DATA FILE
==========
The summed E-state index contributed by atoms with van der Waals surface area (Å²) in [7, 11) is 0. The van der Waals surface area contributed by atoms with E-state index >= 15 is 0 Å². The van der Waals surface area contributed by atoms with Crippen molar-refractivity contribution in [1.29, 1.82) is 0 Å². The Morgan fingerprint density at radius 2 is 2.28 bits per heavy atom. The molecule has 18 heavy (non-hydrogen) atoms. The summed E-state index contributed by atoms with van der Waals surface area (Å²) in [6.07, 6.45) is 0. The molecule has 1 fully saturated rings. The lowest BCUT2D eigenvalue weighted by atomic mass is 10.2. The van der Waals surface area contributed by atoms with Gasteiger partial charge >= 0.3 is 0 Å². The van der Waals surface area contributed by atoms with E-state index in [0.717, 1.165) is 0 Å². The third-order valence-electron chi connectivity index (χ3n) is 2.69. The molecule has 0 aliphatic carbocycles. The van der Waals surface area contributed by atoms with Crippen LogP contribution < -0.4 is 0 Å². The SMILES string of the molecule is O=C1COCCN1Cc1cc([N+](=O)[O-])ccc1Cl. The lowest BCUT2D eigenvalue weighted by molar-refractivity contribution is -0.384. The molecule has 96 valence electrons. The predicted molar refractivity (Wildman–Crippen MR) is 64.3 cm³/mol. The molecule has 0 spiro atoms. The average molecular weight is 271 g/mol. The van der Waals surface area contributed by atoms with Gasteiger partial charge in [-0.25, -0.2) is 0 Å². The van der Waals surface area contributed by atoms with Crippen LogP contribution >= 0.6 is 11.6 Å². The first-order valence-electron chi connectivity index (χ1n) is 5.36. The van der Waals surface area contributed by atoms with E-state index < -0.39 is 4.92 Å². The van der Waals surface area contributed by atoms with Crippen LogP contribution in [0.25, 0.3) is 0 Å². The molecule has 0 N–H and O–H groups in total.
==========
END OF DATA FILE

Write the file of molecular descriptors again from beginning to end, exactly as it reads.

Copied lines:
The summed E-state index contributed by atoms with van der Waals surface area (Å²) in [7, 11) is 0. The van der Waals surface area contributed by atoms with E-state index >= 15 is 0 Å². The van der Waals surface area contributed by atoms with Crippen molar-refractivity contribution in [1.29, 1.82) is 0 Å². The Morgan fingerprint density at radius 2 is 2.28 bits per heavy atom. The molecule has 18 heavy (non-hydrogen) atoms. The summed E-state index contributed by atoms with van der Waals surface area (Å²) in [6.07, 6.45) is 0. The molecule has 1 fully saturated rings. The lowest BCUT2D eigenvalue weighted by atomic mass is 10.2. The van der Waals surface area contributed by atoms with Gasteiger partial charge >= 0.3 is 0 Å². The van der Waals surface area contributed by atoms with E-state index in [0.717, 1.165) is 0 Å². The third-order valence-electron chi connectivity index (χ3n) is 2.69. The molecule has 0 aliphatic carbocycles. The van der Waals surface area contributed by atoms with Crippen LogP contribution < -0.4 is 0 Å². The SMILES string of the molecule is O=C1COCCN1Cc1cc([N+](=O)[O-])ccc1Cl. The lowest BCUT2D eigenvalue weighted by molar-refractivity contribution is -0.384. The molecule has 96 valence electrons. The predicted molar refractivity (Wildman–Crippen MR) is 64.3 cm³/mol. The molecule has 0 spiro atoms. The average molecular weight is 271 g/mol. The van der Waals surface area contributed by atoms with Gasteiger partial charge in [-0.25, -0.2) is 0 Å². The van der Waals surface area contributed by atoms with Crippen LogP contribution >= 0.6 is 11.6 Å². The first-order valence-electron chi connectivity index (χ1n) is 5.36. The van der Waals surface area contributed by atoms with E-state index < -0.39 is 4.92 Å². The van der Waals surface area contributed by atoms with Crippen LogP contribution in [0.25, 0.3) is 0 Å². The molecule has 0 N–H and O–H groups in total.